DJ Tat Money  The Love Don't Die Pt.2

In Part One of this interview, Tat Money talked about coming up in the fiercely competitive and highly inventive Philadelphia DJ scene of the late '80s. But while Tat is best known for his turntable skills, he's no stranger to the world of drum machines and samplers either. In the concluding part of the interview, Tat lifts the lid on his unsung beatmaking skills, breaks down life after Steady B (who - along with childhood friend Cool C - is currently in prison for armed robbery), and talks about his plans for the future.

After Pop Art you moved to Jive Records, a label that many Hip Hop artists have had bad experiences with. How did you find being on Jive?

It was a bit better. Jive is larger of course. But we had bad management and they knew it, so they were reluctant to really give us a push. They knew the situation and just rode with it.

You kept the same manager from before?

Yeah, he made the deal with Jive so he was the go through. We had no power. We made the records and that was it - he made all the decisions. Jive knew what was going on and they were like "Damn that's a shame". They wished we were signed directly to them.

I was really tight with the people at the label and I got a publishing deal - gave me big cash. Stead didn't know what publishing was but I used to rap to this chick up at Zomba [Jive's publishing company] and she pulled my coat on all that. I wanted to break out so I needed that money. You see I was the first to figure out the nonsense. I told Three Times Dope and they left the crew and really started to make money. Then I bounced. Unfortunately Stead and Cool stayed and got burned out.

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After making the break from Steady you started DJing for Kwame. How did you end up working together?

I met Kwam on a show that Stead and I did in Virginia. ES [from Tat's protégés Three Times Dope] was cool with Kwam and when I left, he told him I was out. Kwam was in search of a DJ so he was like "Bring him up!" and we hung out at a Salt N Pepa party. Shortly after that he was calling me to do some gigs with him.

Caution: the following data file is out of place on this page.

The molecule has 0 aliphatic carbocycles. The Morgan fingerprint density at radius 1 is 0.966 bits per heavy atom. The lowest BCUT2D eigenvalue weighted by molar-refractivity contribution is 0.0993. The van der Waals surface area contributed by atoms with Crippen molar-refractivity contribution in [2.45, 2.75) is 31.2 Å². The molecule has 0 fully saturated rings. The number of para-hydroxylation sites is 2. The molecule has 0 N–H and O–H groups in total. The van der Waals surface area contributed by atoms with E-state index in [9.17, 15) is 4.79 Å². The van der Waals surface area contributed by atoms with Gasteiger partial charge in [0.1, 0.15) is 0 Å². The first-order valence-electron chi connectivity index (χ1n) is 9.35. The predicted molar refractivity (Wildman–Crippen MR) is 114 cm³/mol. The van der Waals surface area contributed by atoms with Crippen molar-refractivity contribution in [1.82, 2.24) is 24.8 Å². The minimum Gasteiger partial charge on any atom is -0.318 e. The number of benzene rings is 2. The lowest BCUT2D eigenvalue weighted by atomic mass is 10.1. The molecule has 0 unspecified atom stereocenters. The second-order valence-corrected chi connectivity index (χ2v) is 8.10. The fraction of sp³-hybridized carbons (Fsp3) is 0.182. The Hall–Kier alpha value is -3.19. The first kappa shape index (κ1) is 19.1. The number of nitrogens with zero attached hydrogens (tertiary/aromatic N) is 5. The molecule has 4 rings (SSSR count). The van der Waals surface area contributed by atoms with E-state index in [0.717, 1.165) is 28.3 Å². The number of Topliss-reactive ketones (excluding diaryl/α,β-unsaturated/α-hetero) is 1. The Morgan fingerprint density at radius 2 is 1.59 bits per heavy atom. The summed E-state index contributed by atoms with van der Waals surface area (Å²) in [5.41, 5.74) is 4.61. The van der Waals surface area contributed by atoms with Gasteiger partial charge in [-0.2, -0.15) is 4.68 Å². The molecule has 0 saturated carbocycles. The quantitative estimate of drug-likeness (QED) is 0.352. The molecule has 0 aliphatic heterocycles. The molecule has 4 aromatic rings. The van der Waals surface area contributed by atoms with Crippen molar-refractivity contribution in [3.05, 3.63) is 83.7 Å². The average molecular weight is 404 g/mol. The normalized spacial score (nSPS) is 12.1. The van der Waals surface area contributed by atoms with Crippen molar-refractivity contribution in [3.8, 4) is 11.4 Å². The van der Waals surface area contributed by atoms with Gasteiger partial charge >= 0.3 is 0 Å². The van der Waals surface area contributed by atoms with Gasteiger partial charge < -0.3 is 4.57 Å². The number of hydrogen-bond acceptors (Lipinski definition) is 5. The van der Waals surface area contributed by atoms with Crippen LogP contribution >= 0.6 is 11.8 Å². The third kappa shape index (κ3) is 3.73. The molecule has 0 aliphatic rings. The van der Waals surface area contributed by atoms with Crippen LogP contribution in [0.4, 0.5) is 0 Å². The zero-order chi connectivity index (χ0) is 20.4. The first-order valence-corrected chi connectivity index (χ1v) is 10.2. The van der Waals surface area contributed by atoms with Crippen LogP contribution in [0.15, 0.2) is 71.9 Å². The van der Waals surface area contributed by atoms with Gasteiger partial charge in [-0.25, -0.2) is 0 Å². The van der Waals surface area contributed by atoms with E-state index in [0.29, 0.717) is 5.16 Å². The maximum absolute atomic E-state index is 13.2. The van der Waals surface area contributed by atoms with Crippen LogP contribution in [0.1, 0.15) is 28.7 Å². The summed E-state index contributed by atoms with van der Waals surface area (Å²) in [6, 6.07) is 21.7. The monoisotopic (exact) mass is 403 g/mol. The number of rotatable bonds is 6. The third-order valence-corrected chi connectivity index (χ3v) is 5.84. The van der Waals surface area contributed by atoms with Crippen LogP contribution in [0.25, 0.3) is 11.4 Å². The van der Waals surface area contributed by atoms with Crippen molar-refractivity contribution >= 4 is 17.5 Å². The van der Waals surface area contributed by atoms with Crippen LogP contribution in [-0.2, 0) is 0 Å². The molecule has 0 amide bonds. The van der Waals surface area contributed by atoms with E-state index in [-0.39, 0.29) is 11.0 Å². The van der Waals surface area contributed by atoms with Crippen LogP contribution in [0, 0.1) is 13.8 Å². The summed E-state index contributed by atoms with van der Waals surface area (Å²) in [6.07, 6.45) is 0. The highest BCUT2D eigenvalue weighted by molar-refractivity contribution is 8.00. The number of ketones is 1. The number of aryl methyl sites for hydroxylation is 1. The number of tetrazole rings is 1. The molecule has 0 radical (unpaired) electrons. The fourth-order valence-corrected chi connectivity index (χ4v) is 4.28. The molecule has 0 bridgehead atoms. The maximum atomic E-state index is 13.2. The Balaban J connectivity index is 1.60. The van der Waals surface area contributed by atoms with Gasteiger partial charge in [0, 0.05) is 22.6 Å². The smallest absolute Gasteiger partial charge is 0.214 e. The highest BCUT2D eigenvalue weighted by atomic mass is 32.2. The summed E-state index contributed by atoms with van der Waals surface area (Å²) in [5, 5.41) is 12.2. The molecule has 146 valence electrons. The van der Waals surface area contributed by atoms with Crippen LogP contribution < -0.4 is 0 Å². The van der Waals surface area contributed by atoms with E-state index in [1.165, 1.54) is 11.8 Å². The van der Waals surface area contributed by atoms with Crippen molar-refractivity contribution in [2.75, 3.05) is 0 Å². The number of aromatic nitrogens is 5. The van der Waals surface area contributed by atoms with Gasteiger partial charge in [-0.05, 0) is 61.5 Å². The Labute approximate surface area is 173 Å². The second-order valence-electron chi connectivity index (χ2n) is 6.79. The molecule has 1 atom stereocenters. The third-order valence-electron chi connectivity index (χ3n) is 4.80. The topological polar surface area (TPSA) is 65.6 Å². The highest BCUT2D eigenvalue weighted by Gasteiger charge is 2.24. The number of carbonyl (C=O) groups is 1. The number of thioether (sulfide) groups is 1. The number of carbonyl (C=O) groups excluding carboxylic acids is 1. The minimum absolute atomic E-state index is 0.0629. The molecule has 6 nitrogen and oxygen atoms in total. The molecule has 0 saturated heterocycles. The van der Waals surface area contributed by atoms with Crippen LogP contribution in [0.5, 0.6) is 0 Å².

Man I've done some ill gigs with him, seen States that I've never been to. It was too much fun. I had never been to Cali so we went and did the whole West Coast. It was incredible. We did Soul Train and Arsenio Hall. Off the hook - one of the best moves in my life. And I almost told him no.

Why?

I didn't want to spin for another group at the time - wanted to concentrate on producing.

What have you done on the Production tip?

Basically Stead and I did all of the LPs that you heard. He and I did all of the tracks but I never got credit. Lawrence [Tat's manager] put his name on instead of mine.

I wanted to ask you about that – whether Lawrence Goodman really produced all of those tracks he was credited with.

Hell fucking no - excuse my French. I got so ganked on production credits. It was Stead and I in the basement the whole day making shit. He would come through with a drink in hand and say "That sounds nice, I'll be right back".